Poverty And Its Effect On Poverty

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Poverty have been the argument of debate since it was primary defined by the system in the early 1960s. Great debate has concentrated on the form and adapted scale of government acts to diminish poverty or its effects. Some of the debate, less visible to the public, has focused on describing poverty and exactly tracking its level and trend in the population (Danzinger and Haveman, 2009: 27)
The poor people in most countries are likely to be located in rural areas or townships where there is lack of infrastructure. Most of these people are unemployed and their level of education is very low because of the schools they went to, and those schools are public schools that are funded mostly by the community as the government takes its time to attend to them, since they don’t have money they couldn’t afford private schools. These people are victims because of their lack of knowledge of certain things and so they are exploited by the rich. They work for long hours and they don’t even have medical aids as their working environments are hazardous.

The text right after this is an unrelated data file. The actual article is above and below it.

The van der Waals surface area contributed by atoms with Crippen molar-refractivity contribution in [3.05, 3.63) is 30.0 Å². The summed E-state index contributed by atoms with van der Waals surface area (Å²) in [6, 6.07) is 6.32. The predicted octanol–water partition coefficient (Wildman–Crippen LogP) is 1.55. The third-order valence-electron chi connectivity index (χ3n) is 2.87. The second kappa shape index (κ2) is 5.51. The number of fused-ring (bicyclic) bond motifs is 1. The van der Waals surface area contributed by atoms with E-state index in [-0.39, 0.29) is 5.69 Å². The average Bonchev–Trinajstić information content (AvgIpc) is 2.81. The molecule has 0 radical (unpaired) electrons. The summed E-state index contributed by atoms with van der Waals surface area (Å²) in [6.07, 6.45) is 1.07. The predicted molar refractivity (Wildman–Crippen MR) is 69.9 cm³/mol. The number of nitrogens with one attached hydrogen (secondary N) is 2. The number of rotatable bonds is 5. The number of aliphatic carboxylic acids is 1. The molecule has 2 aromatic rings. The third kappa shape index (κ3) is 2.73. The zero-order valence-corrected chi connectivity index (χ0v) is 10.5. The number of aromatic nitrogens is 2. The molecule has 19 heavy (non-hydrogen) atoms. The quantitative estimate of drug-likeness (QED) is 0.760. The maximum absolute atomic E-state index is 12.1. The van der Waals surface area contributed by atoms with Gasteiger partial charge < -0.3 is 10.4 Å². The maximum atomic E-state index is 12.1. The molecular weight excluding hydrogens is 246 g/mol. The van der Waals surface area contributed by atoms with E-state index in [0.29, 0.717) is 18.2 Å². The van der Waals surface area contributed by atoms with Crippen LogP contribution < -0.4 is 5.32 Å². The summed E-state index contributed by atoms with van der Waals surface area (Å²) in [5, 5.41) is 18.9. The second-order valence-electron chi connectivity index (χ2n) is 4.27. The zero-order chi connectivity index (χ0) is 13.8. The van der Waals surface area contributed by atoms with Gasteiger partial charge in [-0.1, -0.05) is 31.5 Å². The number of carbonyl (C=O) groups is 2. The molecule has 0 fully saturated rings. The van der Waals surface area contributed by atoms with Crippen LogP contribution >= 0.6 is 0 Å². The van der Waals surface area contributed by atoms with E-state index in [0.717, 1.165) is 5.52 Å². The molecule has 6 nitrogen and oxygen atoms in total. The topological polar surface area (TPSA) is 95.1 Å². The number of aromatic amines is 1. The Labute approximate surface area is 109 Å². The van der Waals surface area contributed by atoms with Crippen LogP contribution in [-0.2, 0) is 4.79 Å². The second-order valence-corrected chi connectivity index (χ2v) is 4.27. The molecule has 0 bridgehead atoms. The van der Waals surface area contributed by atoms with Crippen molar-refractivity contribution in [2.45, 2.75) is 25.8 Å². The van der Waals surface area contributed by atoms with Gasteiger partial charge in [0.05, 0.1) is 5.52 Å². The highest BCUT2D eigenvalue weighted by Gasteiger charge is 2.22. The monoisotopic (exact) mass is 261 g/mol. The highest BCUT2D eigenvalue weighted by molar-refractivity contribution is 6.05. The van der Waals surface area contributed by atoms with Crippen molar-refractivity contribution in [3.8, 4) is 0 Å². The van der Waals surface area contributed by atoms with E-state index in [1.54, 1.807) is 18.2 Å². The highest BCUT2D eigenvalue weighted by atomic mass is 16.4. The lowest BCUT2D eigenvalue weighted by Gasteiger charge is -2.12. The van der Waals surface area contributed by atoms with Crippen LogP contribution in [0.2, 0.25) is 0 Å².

According to Danzinger & Haveman (2009: 29), their purpose is to offer economic definition of poverty. An absolute poverty standard is described in terms of fixed level of buying power, one that is enough to purchase a fixed bundle of basic needs. A relevant standard on the other hand is defined in terms of the typical salary or consumption level in the broader society. The purchasing power of a relevant poverty standard changes
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